Inspire Kids Montessori

One of Inspire Kids Montessori's primary classes.

Many children’s first exposure to school is at earliest preschool, but for the past five years Inspire Kids Montessori (IKM) has been offering access to early childhood education for those as young as infants. As one of the few providers of early childhood education, IKM has grown in popularity every year since its inception on June of 2010.

Having already moved from its first location on Agave Road to a larger location in 2013 after experiencing regular increases in enrollment for three consecutive years, at the start of next year they are planning on adding a third class to their primary program, thus reaching their maximum capacity at their current location on Chandler Boulevard.

The new class will be a part of their primary program that begins serving children at 2 1/2 to 3 1/2 years old and shuttles them from their toddlerhood all the way through preschool and kindergarten. The children are placed in the programs not entirely based on age as much as ability, and while the other programs they offer that cater to younger children in their first couple years of development have grown, it is the primary program that has attracted the most attention.

“The primary program is our bread and butter,” said Diana Darmawastika, director of IKM. “This age represents some formative years because during this period all of their brain synapses need to be stimulated to make them grow and it is when many children are beginning to develop more complex language skills.”

Most of all, said Darmawastika, it is an age where it is vital to begin encouraging children to be “independent and confident.”

The facility IKM is currently housed in was built to house around 100 students – the school currently has an enrollment of about 80 students with this new class adding an additional 24 students, meaning that with this new addition they would have fully reached their limit. This growth is a far cry from when Darmawastika first introduced her vision for early childhood education to Ahwatukee in 2010.

“Five years ago when we started the school at Ray and 44th Street it was during the economic downturn and I was looking for a way to help create jobs in the community while also allowing me to pursue my passion for the Montessori method of teaching, which is a passion I have had since I became a mother,” she said. “The school started out with four students and only two staff, and every year we have grown one class.”

The Montessori philosophy is a method of education that is centered around hands-on and self-directed learning that emphasizes giving children choices while still being directed by a specific curriculum. As Darmawastika put it, “We allow the children to spend as much time as they want in finding what interests them and allowing them to pursue those interests.”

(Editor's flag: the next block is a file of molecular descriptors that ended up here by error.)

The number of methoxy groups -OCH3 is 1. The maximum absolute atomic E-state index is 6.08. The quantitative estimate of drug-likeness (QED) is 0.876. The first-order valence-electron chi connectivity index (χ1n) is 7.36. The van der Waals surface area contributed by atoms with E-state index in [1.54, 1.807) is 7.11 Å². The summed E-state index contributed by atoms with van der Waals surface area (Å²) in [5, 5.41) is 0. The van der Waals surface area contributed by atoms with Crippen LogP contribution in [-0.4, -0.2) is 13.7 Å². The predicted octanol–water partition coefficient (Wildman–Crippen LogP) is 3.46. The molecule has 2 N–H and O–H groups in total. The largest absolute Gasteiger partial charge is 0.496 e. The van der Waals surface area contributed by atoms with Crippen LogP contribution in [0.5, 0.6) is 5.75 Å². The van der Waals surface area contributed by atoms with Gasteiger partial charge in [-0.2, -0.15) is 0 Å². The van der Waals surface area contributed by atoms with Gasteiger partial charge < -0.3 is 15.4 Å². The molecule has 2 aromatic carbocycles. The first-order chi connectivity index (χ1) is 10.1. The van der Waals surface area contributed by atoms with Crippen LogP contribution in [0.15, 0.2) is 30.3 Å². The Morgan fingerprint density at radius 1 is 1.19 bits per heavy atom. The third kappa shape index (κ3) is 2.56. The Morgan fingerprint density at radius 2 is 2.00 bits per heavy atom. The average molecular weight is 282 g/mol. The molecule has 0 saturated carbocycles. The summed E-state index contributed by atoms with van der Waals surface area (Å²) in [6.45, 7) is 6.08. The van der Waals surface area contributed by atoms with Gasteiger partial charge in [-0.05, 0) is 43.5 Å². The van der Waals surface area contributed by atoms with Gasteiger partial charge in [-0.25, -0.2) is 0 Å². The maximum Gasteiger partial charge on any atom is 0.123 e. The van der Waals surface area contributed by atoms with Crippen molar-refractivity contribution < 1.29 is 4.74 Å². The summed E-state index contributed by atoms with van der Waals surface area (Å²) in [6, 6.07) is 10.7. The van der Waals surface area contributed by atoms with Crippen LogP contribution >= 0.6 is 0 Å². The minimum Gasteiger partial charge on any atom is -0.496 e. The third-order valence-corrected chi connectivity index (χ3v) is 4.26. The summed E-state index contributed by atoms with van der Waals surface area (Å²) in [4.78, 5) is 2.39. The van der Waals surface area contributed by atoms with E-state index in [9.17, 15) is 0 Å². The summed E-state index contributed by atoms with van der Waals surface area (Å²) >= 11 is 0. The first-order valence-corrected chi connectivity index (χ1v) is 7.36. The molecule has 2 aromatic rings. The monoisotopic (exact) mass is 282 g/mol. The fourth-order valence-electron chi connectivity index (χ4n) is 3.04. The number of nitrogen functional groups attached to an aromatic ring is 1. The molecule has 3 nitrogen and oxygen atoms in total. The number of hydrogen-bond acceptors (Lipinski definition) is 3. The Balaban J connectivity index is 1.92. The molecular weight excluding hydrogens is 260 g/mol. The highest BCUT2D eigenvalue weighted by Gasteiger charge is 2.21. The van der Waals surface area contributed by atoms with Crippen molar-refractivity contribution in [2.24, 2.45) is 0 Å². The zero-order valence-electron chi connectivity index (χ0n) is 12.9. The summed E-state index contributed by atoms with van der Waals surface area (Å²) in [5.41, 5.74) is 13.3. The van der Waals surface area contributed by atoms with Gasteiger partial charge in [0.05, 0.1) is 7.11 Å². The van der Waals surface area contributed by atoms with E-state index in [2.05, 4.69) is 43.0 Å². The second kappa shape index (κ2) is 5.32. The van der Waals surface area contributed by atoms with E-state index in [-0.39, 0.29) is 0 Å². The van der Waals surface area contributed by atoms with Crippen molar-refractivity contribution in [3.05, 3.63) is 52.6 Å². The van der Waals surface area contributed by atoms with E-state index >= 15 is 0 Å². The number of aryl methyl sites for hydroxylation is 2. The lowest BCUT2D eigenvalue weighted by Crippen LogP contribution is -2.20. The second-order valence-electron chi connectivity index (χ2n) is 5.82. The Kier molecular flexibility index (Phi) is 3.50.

Yet the academic portion of IKM is only a part of the equation with the development of healthy social and emotional skills playing a key role in the goals of the program, particularly for children of this age.

“These skills will allow them to be more confident and independent when they move on to preschool, allowing them to excel early on and having a cumulatively positive effect on their academic and social progress,” said Darmawastika, adding “the academic portion in this program goes hand in hand with the social skills we teach and encourage.”

There was no mention of an intent to move to a larger location after this, however, Darmawastika said that she would very much like to bring Inspire Kids Montessori to new communities beyond Ahwatukee.

“I would like to bring my model and curriculum into other areas in the Valley, whether that be Gilbert or Queen Creek, I don’t know yet, but it is something that I would like to offer to more cities.”

For more information or to schedule a tour, call 480-659-9402 or visit inspirekidsmontessori.com.

• Contact writer: 480-898-7914 or jgingerich@ahwatukee.com.

• Check us out and like the Ahwatukee Foothills News on Facebook and AhwatukeeFN on Twitter.

(0) comments

Welcome to the discussion.

Keep it Clean. Please avoid obscene, vulgar, lewd, racist or sexually-oriented language.
PLEASE TURN OFF YOUR CAPS LOCK.
Don't Threaten. Threats of harming another person will not be tolerated.
Be Truthful. Don't knowingly lie about anyone or anything.
Be Nice. No racism, sexism or any sort of -ism that is degrading to another person.
Be Proactive. Use the 'Report' link on each comment to let us know of abusive posts.
Share with Us. We'd love to hear eyewitness accounts, the history behind an article.